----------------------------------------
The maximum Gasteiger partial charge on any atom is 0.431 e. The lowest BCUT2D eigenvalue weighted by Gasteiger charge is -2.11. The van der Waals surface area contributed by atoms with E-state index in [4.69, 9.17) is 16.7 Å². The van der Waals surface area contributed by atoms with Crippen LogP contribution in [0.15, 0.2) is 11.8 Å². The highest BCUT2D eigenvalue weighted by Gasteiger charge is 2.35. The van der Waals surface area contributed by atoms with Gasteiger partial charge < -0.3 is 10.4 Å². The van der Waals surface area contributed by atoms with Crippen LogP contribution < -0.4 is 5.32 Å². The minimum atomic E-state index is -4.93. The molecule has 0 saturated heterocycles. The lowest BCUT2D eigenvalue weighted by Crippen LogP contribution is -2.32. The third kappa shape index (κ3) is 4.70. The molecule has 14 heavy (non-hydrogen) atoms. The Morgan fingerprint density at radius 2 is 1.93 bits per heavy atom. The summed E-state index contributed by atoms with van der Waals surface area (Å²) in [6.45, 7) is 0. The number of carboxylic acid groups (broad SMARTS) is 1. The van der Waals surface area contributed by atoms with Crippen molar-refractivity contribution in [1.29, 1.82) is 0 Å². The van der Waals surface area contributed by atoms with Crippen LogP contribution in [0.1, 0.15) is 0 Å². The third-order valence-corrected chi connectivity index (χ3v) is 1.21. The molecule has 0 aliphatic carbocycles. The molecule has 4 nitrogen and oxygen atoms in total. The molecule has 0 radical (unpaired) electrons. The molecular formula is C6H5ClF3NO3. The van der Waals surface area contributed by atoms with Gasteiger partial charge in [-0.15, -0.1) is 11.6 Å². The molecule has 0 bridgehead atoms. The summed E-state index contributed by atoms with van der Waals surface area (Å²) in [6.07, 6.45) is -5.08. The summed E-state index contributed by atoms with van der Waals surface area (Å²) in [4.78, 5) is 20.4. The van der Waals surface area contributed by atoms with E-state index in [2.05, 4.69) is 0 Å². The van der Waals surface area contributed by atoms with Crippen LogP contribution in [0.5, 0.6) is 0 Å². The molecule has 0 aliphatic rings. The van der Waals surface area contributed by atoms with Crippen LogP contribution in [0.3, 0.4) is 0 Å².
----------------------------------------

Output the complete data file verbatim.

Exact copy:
The maximum Gasteiger partial charge on any atom is 0.431 e. The lowest BCUT2D eigenvalue weighted by Gasteiger charge is -2.11. The van der Waals surface area contributed by atoms with E-state index in [4.69, 9.17) is 16.7 Å². The van der Waals surface area contributed by atoms with Crippen LogP contribution in [0.15, 0.2) is 11.8 Å². The highest BCUT2D eigenvalue weighted by Gasteiger charge is 2.35. The van der Waals surface area contributed by atoms with Gasteiger partial charge < -0.3 is 10.4 Å². The van der Waals surface area contributed by atoms with Crippen LogP contribution < -0.4 is 5.32 Å². The minimum atomic E-state index is -4.93. The molecule has 0 saturated heterocycles. The lowest BCUT2D eigenvalue weighted by Crippen LogP contribution is -2.32. The third kappa shape index (κ3) is 4.70. The molecule has 14 heavy (non-hydrogen) atoms. The Morgan fingerprint density at radius 2 is 1.93 bits per heavy atom. The summed E-state index contributed by atoms with van der Waals surface area (Å²) in [6.45, 7) is 0. The number of carboxylic acid groups (broad SMARTS) is 1. The van der Waals surface area contributed by atoms with Crippen molar-refractivity contribution in [1.29, 1.82) is 0 Å². The van der Waals surface area contributed by atoms with Crippen LogP contribution in [0.1, 0.15) is 0 Å². The third-order valence-corrected chi connectivity index (χ3v) is 1.21. The molecule has 0 aliphatic carbocycles. The molecule has 4 nitrogen and oxygen atoms in total. The molecule has 0 radical (unpaired) electrons. The molecular formula is C6H5ClF3NO3. The van der Waals surface area contributed by atoms with Gasteiger partial charge in [-0.15, -0.1) is 11.6 Å². The molecule has 0 bridgehead atoms. The summed E-state index contributed by atoms with van der Waals surface area (Å²) in [6.07, 6.45) is -5.08. The summed E-state index contributed by atoms with van der Waals surface area (Å²) in [4.78, 5) is 20.4. The van der Waals surface area contributed by atoms with E-state index in [2.05, 4.69) is 0 Å². The van der Waals surface area contributed by atoms with Crippen LogP contribution in [0.5, 0.6) is 0 Å². The molecule has 0 aliphatic rings. The van der Waals surface area contributed by atoms with Crippen LogP contribution in [0.3, 0.4) is 0 Å².